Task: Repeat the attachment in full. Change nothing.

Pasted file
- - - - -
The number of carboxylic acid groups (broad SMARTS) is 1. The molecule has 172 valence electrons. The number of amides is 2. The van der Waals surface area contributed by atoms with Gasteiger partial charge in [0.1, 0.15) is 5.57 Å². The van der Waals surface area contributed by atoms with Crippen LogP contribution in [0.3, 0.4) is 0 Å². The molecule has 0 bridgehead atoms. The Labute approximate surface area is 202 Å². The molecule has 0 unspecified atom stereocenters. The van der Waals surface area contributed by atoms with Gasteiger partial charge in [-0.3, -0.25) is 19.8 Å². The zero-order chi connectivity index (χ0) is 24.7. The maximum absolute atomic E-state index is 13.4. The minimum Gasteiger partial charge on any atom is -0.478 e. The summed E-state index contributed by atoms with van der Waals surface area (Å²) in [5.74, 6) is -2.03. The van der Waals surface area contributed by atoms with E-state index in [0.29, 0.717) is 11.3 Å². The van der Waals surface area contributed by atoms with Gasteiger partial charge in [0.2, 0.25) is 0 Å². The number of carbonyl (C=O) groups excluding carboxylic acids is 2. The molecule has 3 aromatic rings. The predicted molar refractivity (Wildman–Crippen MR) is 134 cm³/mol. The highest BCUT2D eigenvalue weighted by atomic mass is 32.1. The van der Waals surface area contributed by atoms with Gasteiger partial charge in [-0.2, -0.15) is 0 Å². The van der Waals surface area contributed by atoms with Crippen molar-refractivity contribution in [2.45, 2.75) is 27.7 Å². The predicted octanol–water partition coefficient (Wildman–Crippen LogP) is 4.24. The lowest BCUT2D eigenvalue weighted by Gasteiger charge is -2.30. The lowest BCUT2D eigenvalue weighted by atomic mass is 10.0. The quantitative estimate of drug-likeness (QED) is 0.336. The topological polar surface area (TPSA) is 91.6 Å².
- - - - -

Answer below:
The number of carboxylic acid groups (broad SMARTS) is 1. The molecule has 172 valence electrons. The number of amides is 2. The van der Waals surface area contributed by atoms with Gasteiger partial charge in [0.1, 0.15) is 5.57 Å². The van der Waals surface area contributed by atoms with Crippen LogP contribution in [0.3, 0.4) is 0 Å². The molecule has 0 bridgehead atoms. The Labute approximate surface area is 202 Å². The molecule has 0 unspecified atom stereocenters. The van der Waals surface area contributed by atoms with Gasteiger partial charge in [-0.3, -0.25) is 19.8 Å². The zero-order chi connectivity index (χ0) is 24.7. The maximum absolute atomic E-state index is 13.4. The minimum Gasteiger partial charge on any atom is -0.478 e. The summed E-state index contributed by atoms with van der Waals surface area (Å²) in [5.74, 6) is -2.03. The van der Waals surface area contributed by atoms with E-state index in [0.29, 0.717) is 11.3 Å². The van der Waals surface area contributed by atoms with Gasteiger partial charge in [0.2, 0.25) is 0 Å². The number of carbonyl (C=O) groups excluding carboxylic acids is 2. The molecule has 3 aromatic rings. The predicted molar refractivity (Wildman–Crippen MR) is 134 cm³/mol. The highest BCUT2D eigenvalue weighted by atomic mass is 32.1. The van der Waals surface area contributed by atoms with Gasteiger partial charge in [-0.2, -0.15) is 0 Å². The van der Waals surface area contributed by atoms with Crippen molar-refractivity contribution in [2.45, 2.75) is 27.7 Å². The predicted octanol–water partition coefficient (Wildman–Crippen LogP) is 4.24. The lowest BCUT2D eigenvalue weighted by Gasteiger charge is -2.30. The lowest BCUT2D eigenvalue weighted by atomic mass is 10.0. The quantitative estimate of drug-likeness (QED) is 0.336. The topological polar surface area (TPSA) is 91.6 Å².